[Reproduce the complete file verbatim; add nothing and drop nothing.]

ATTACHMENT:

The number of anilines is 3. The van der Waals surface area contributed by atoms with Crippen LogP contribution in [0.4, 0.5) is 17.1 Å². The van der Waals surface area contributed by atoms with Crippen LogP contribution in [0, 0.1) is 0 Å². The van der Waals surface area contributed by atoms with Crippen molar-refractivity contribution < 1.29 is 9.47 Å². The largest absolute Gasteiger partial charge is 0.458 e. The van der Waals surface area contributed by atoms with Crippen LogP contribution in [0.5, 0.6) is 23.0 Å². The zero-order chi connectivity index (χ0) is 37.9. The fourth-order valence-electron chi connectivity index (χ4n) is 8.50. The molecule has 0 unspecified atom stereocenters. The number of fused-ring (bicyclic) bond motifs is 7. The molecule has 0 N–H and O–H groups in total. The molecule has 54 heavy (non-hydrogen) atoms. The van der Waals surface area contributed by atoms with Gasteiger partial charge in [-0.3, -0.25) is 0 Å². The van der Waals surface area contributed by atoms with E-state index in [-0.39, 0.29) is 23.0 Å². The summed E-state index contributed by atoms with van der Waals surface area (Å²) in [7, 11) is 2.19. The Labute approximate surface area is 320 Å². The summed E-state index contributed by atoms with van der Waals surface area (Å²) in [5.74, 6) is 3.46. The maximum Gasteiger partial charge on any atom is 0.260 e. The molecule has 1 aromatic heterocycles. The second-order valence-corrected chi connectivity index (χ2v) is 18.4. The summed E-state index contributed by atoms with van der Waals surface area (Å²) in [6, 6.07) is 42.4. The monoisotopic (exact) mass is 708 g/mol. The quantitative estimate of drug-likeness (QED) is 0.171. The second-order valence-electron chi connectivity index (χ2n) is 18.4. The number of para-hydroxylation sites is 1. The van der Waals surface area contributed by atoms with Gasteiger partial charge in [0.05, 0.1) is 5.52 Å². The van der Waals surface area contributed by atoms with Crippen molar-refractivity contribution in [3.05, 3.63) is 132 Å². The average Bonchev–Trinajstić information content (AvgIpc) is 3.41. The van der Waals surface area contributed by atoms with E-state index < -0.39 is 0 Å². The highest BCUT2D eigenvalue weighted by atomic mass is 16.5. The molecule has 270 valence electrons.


The number of anilines is 3. The van der Waals surface area contributed by atoms with Crippen LogP contribution in [0.4, 0.5) is 17.1 Å². The van der Waals surface area contributed by atoms with Crippen LogP contribution in [0, 0.1) is 0 Å². The van der Waals surface area contributed by atoms with Crippen molar-refractivity contribution < 1.29 is 9.47 Å². The largest absolute Gasteiger partial charge is 0.458 e. The van der Waals surface area contributed by atoms with Crippen LogP contribution in [0.5, 0.6) is 23.0 Å². The zero-order chi connectivity index (χ0) is 37.9. The fourth-order valence-electron chi connectivity index (χ4n) is 8.50. The molecule has 0 unspecified atom stereocenters. The number of fused-ring (bicyclic) bond motifs is 7. The molecule has 0 N–H and O–H groups in total. The molecule has 54 heavy (non-hydrogen) atoms. The van der Waals surface area contributed by atoms with Gasteiger partial charge in [-0.3, -0.25) is 0 Å². The van der Waals surface area contributed by atoms with E-state index in [-0.39, 0.29) is 23.0 Å². The summed E-state index contributed by atoms with van der Waals surface area (Å²) in [7, 11) is 2.19. The Labute approximate surface area is 320 Å². The summed E-state index contributed by atoms with van der Waals surface area (Å²) in [5.74, 6) is 3.46. The maximum Gasteiger partial charge on any atom is 0.260 e. The molecule has 1 aromatic heterocycles. The second-order valence-corrected chi connectivity index (χ2v) is 18.4. The summed E-state index contributed by atoms with van der Waals surface area (Å²) in [6, 6.07) is 42.4. The monoisotopic (exact) mass is 708 g/mol. The quantitative estimate of drug-likeness (QED) is 0.171. The second-order valence-electron chi connectivity index (χ2n) is 18.4. The number of para-hydroxylation sites is 1. The van der Waals surface area contributed by atoms with Gasteiger partial charge in [0.05, 0.1) is 5.52 Å². The van der Waals surface area contributed by atoms with Crippen molar-refractivity contribution in [3.05, 3.63) is 132 Å². The average Bonchev–Trinajstić information content (AvgIpc) is 3.41. The van der Waals surface area contributed by atoms with E-state index < -0.39 is 0 Å². The highest BCUT2D eigenvalue weighted by atomic mass is 16.5. The molecule has 270 valence electrons.